The lines “IP_IN” and “PORT_IN” set the physical address and port number, respectively, for communication with the MODBUS driver 225 in computer 210 (i.e., the proxy address for the associated MODBUS device).

If dynamic poll generation is used, then no poll records (i.e., the “POLL_MONITOR” lines shown above) are defined in the configuration file for the particular MODBUS device. However, if static poll definition is in use, then each poll record must be defined. The poll commands for a particular MODBUS device consist of command type, starting address, number of words, and, optionally, the transaction ID and the Protocol ID if needed for the MODBUS device. Note that no scan rate is defined, because the scan rate is controlled by the poll commands as issued by the MODBUS driver 225 on the computer 210. The poll records for a particular MODBUS device are specified in the configuration file for the send server 310 and in the configuration file for the receive server 350, and must match. Note that the following command types are used for monitoring of a MODBUS device:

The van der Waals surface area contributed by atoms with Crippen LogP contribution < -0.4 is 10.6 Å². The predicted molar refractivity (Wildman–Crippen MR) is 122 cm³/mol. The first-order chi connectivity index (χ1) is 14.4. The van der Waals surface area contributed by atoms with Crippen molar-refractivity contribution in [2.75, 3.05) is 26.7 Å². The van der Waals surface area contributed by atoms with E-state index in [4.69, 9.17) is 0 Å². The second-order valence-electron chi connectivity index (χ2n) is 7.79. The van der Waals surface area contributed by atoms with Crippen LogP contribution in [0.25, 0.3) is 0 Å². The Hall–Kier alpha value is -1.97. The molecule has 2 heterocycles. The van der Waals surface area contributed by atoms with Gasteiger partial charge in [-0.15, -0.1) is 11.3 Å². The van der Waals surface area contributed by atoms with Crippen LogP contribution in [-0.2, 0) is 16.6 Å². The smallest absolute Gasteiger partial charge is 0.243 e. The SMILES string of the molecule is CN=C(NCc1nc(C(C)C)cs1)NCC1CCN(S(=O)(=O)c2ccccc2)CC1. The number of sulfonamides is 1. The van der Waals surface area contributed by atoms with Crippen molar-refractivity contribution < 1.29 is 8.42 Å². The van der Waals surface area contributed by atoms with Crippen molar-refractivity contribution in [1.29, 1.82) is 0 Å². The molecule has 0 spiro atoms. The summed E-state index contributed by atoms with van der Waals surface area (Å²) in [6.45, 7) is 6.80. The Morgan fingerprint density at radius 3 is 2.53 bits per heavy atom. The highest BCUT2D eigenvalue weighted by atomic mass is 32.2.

Command NumberDescriptionMODBUS Registers
1Read Coil Status00001 -
2Read Input Status10001 -
3Read Holding Register40001 -
4Read Input Register30001 -

The starting address for a poll record is ‘0’ based. As shown above, the poll command includes: (1) Starting_Address; (2) Number_Of_Words; (3) MODBUS_Command; (4) PLC_Addr; (5) transaction_ID (optional); and (6) Protocol_ID (optional). The following is an example of a poll command:

POLL_MONITOR102031